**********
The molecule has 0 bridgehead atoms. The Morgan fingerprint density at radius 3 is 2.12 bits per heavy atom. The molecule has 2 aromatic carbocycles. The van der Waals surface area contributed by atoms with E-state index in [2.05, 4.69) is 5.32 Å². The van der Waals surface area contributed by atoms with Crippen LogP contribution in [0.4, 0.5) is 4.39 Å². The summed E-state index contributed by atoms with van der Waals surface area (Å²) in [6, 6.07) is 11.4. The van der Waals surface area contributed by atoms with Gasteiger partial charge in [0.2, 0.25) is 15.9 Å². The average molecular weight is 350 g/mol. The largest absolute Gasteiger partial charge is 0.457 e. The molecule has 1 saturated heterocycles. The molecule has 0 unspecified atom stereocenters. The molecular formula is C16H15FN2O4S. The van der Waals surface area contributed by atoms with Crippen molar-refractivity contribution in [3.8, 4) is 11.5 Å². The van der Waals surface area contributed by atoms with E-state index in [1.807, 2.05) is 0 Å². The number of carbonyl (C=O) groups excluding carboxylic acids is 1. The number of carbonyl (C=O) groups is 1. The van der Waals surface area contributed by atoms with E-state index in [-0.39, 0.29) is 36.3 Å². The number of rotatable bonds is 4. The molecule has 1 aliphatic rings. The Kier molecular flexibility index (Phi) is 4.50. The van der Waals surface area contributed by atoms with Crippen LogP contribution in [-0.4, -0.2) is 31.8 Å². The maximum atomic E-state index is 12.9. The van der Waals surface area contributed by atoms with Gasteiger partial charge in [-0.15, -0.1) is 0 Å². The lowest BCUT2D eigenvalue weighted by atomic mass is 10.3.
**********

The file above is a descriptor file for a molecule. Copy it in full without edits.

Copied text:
The molecule has 0 bridgehead atoms. The Morgan fingerprint density at radius 3 is 2.12 bits per heavy atom. The molecule has 2 aromatic carbocycles. The van der Waals surface area contributed by atoms with E-state index in [2.05, 4.69) is 5.32 Å². The van der Waals surface area contributed by atoms with Crippen LogP contribution in [0.4, 0.5) is 4.39 Å². The summed E-state index contributed by atoms with van der Waals surface area (Å²) in [6, 6.07) is 11.4. The van der Waals surface area contributed by atoms with Gasteiger partial charge in [0.2, 0.25) is 15.9 Å². The average molecular weight is 350 g/mol. The largest absolute Gasteiger partial charge is 0.457 e. The molecule has 1 saturated heterocycles. The molecule has 0 unspecified atom stereocenters. The molecular formula is C16H15FN2O4S. The van der Waals surface area contributed by atoms with Crippen molar-refractivity contribution in [3.8, 4) is 11.5 Å². The van der Waals surface area contributed by atoms with E-state index in [1.807, 2.05) is 0 Å². The number of carbonyl (C=O) groups excluding carboxylic acids is 1. The number of carbonyl (C=O) groups is 1. The van der Waals surface area contributed by atoms with E-state index in [-0.39, 0.29) is 36.3 Å². The number of rotatable bonds is 4. The molecule has 1 aliphatic rings. The Kier molecular flexibility index (Phi) is 4.50. The van der Waals surface area contributed by atoms with Crippen LogP contribution in [-0.4, -0.2) is 31.8 Å². The maximum atomic E-state index is 12.9. The van der Waals surface area contributed by atoms with Gasteiger partial charge in [-0.15, -0.1) is 0 Å². The lowest BCUT2D eigenvalue weighted by atomic mass is 10.3.